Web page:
Rams Chief Operating Officer Kevin Demoff sat down with renowned Athletes First President of Team Sports David Mulugheta for the Black Sports Business Symposium's Down To Biz: Inside The Deal session, moderated by NFL Network Senior Correspondent Steve Wyche.
"This isn't the first time Kevin and David have met," Wyche said as he opened the conversation. "They negotiated one of the largest player deals in the NFL in 2020, when they negotiated Jalen Ramsey, the defensive back for the Los Angeles Rams."
The Rams traded two first round picks and a fourth to Jacksonville Jaguars to acquire All-pro cornerback Jalen Ramsey in the 2019 midseason transaction. Demoff discussed the Rams' approach to the deal. Their significant focus is what the player cares about most.
Going into the trade deal for Ramsey, the Rams knew that they were going to reset the corner market. The question was, 'by how much?'
Mulugheta helped Ramsey negotiate a five-year, $100 million contract with $71.2 million guaranteed, making him the highest paid defensive back in the NFL at the time.
"You felt good if you looked at the totality of the trade," Demoff explained. "The trade didn't start when you did the contract. The trade started when you acquired the player, so we felt we were getting great value."
Demoff was very open about the team's strategy to solidifying any deal, sharing, "The goal is not to win the deal. The goal is to get as many good players under contract as possible. We will always pay great money to great players." This led to the discussion of managing dollars in the organization. As everyone knows, the league's salary cap isn't going anywhere, so budget management is imperative when approaching any deal.
Following the 2021 season, the Rams conquered three major contracts. Demoff shared how the Rams freed up cap space after Super Bowl LVI and highlighted how the entire organization works together to make their deals happen, giving much praise to their ownership's support.
In turn, Mulugheta shared nuggets about how agents navigate the deal. The key is understanding the market's landscape and how each team orchestrates its roster.
Mulugheta represents numerous superstar athletes throughout the league. He credits his success to leveraging his relatability and credibility.
"I was lucky enough to not know better, even at the very beginning," Mulugheta said. "I wasn't aware that we weren't supposed to be in these roles. Initially, for agents of color, there's an entry barrier. That entry barrier is just representation."
He spoke about how his ethnicity creates a measurable relatability factor as most NFL players are Black.
"The biggest advantage as an agent is having a real relationship with your clients because you're going through these intense moments of negotiation," Mulugheta said. "We're talking about money that's going to change someone's life… they have to trust that you have their best interest in heart and that you can get done what you say you're going to get done."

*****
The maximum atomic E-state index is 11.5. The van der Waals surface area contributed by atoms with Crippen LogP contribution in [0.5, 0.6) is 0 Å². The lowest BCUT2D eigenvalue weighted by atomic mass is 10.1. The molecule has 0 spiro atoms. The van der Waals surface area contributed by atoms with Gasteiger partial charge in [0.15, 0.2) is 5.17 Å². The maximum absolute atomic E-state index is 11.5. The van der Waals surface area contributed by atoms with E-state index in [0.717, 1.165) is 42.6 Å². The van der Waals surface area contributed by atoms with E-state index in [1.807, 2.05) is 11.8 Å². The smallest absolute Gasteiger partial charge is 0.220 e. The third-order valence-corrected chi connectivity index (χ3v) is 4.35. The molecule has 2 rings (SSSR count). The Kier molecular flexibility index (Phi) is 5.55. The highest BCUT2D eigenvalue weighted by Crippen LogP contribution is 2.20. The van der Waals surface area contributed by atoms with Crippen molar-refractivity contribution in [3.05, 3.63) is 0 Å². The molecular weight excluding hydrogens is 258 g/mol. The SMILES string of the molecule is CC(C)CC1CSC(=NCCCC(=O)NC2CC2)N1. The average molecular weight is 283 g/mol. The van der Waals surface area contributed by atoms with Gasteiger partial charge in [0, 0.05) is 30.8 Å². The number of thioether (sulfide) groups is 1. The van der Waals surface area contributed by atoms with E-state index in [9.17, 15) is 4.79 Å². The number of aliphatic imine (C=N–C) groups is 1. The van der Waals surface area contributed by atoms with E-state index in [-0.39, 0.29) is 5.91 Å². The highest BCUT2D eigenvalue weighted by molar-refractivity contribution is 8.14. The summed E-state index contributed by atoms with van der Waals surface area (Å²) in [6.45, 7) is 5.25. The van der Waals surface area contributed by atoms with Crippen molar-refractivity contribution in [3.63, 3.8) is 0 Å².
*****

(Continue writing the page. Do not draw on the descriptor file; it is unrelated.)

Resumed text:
Relationship building is key in the industry, no matter what side you're on, and step one is listening.
"Our job is to ultimately find out what the player wants," Demoff said. "What does the player want that's most important to them that you can try to help them achieve while you get some of the things you want? I think that's the balance."
Demoff made it clear that there's no best contract. The reward is success. In the Rams' front office, understanding the progression of the industry and the salary cap is a high priority while always doing what's best for their franchise.
On the agent end, Mulugheta focuses on finding the balance between long-term contracts with more guaranteed versus smaller deals.
"You can't look at this like commodities. We're dealing with people here so everyone's different," Mulugheta said. "You're not dealing with 12-ounce cans of Pepsi that are all the same. Every person is different. What's important to every person is different."
Mulugheta is a top NFL agent and the son of immigrants. Starting as an intern, he has solidified himself as one of the most successful and influential agents. His story inspires other Black sports agents to strive for success and he encouraged the audience of young Black talent to stay focused on their goals.
"I'm not the smartest guy out there, I'm not the best recruiter, but I work hard. I control what I can control, which is my work ethic." Mulugheta said. "It's about the long game. You have to focus in on what you want to do and understand that it's going to be a process. You're going to have to work for it, and there might be some sacrifices you're going to have to make."
The industry is continuously taking steps to increase diversity in all aspects of the business. Demoff spoke to the Rams' approach to creating the most talented front office.
"We want the best people," Demoff said. "We wanted the most talented roster we can find. I think the best way we find talent in any organization is to look at the places other people aren't looking. If you go look in the same pool, the chances you're going to hire better talent are unlikely. The one place you can always win is in talent away from the field. There's no salary cap. You can hire as many people, and you can also look in different places. For me, If you're looking in the same places all 32 teams are hiring, you're going to get the same results as all 32 teams. If you start to look in different places for more talented people who aren't as widely available, you're going to get better talent... and you're going to find them before the rest of the NFL knows they're talented."
The group left the audience with final tips about how to get into the industry, underscoring the value of one's network and past experiences.
To learn more about the Black Sports Business Symposium, visit www.blacksportsbiz.com.